In further support of their application, one Physician described the couple as ‘poor, worthy old people’, and their son Michael as a ‘large, stout, industrious young man, the prop of their declining years.’ The pension was eventually approved, payable to 975 West Madison Street, Chicago. Patrick Murphy did not live to benefit from it. It transpired that he was suffering from stomach cancer- the Irishman passed away on 12th July 1871.
The pension application process that the Murphys went through has left us with significant documentation about their lives. However, one of the submissions stands out to provide a window in the life of nineteenth century Irish emigrants; that is the statement of Jane Murphy herself. Unusually for such affidavits, it is written in the first person, as Jane charted her life from her 1830 marriage in Monaghan through to the death of her son in Tennessee. Along the way she outlined the circumstances and fate of each of her 13 children. Jane Murphy endured great hardship during her life. Her voice resonates to us across more than 140 years:
…I was married, December 25, 1830, in Ireland, to my husband Patrick Murphy, I have never owned any property, except my wearing apparel, and have had no other means of support than my own labor when in health; my husband’s labor when he was able to work, and the labor of our two sons, James and Michael Murphy.
I have given birth to thirteen children: John, the oldest, in 1851, left me in Ireland and emigrated to America, probably to some Southern state, and I have never, since 1851, seen, or heard from him. James, the second, emigrated with me in 1853, has always lived with me, unmarried, has done nothing, by reason of pulmonary consumption, during ten years past, more than enough to pay for his board at home and clothes.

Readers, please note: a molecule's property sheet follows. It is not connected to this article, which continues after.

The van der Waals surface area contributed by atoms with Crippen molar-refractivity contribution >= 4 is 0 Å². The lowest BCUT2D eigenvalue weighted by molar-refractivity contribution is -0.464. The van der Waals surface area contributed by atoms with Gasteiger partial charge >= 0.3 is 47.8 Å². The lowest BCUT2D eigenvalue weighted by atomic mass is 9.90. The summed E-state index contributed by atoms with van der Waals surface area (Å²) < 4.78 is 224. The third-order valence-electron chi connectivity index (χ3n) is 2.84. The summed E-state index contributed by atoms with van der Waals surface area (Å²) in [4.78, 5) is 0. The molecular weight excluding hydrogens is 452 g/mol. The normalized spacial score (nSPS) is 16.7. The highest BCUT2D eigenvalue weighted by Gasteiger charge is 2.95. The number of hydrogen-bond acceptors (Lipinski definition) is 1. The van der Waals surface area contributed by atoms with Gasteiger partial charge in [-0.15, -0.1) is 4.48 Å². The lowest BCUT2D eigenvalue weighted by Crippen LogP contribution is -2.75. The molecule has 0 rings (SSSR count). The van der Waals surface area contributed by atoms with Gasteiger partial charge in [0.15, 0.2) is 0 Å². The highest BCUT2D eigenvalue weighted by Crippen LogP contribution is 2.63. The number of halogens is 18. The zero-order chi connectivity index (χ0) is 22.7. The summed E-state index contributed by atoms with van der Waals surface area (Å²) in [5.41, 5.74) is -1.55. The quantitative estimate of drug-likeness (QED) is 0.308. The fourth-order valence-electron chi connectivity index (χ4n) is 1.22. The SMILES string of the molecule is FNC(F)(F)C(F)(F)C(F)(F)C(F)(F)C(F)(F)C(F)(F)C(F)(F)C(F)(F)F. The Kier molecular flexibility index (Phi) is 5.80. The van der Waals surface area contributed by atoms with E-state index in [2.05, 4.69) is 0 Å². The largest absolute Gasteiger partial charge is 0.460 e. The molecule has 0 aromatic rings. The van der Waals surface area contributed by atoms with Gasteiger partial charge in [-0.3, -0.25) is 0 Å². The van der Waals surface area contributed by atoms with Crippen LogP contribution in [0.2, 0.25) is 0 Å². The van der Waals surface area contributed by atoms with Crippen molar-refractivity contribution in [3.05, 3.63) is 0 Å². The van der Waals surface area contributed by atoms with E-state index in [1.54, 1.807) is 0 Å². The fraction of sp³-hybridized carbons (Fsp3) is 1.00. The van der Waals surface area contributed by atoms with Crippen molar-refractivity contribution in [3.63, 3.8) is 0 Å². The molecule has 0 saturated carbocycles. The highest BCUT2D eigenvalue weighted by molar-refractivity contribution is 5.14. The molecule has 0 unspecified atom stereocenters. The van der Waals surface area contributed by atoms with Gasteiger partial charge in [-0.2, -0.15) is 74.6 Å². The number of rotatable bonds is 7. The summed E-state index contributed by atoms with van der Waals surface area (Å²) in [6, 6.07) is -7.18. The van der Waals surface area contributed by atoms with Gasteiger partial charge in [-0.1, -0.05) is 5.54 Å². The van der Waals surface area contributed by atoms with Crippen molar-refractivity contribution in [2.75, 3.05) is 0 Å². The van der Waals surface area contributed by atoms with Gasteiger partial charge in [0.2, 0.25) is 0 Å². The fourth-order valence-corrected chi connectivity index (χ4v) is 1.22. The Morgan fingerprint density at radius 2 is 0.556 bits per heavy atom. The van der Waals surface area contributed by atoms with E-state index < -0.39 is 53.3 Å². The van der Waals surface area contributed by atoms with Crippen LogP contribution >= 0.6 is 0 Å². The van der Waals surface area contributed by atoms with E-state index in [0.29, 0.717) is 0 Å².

Mary came, in 1851, with John to America; worked as house servant till her marriage, about 1858, to Thomas Hudson; has had 7 children and neither she, nor her husband have contributed to my support, nor can they, having all they can do to support their family. Ann, my 4th, is unmarried, consumptive, works out as house servant; does and can do nothing towards my support; nor can Catherine, my 5th, nor her husband, John Whalen, who live in Texas, at Houston, nor are they able to contribute to my support. Michael, my 7th, was the soldier, born in October, 1842, and was killed, when 21 years and 1 month old. Peter, my 8th, was born and died in Ireland in 1846. Patrick, my 9th, died in 1864, at 16 years of age. Another Peter, born in 1850, died Feby 14, 1868, and was my 10th, Jane, my 11th, born in 1853, has lived in Texas with Catherine since she was 14 years old [where the sisters worked as dressmakers]. Francis, my 12th, born in 1858, and Robert, my 13th and last, both live at home, but are both too young to contribute towards my support. My husband and James and Michael helped support me by keeping a cow and raising a few vegetables, but chiefly by cutting and hauling prairie grass, or hay to Chicago hay market, when they were well.
Michael Murphy was always large and stout for his years. He left off going to school, in 1855, when almost 13 years old. During the seven years thereafter, till his enlistment in October 1862, Michael lived at home, worked in the garden, tool care of the cow, but earned his money by sales of prairie hay in Chicago market, hauled, and cut or mowed by himself, assisted by his father and brother James; at from 50 to 60 loads annually, for $2 to $4 per load, All his earnings were applied to the support of the family, including myself; as well as $25 Bounty he gave to me at enlistment and $90 sent home to me of his pay; and $200 Bounty received after his death by his father; who has no property except a prairie lot, shanty, cow house, old furniture & clothing, all worth not over five hundred dollars.
*This file was brought to my attention by friend Jackie Budell, who made this post possible.
References & Further Reading
Michael Murphy Dependent Mother’s Pension File WC153520
Swan, James B. 2009. Chicago’s Irish Legion: The 90th Illinois Volunteers in the Civil War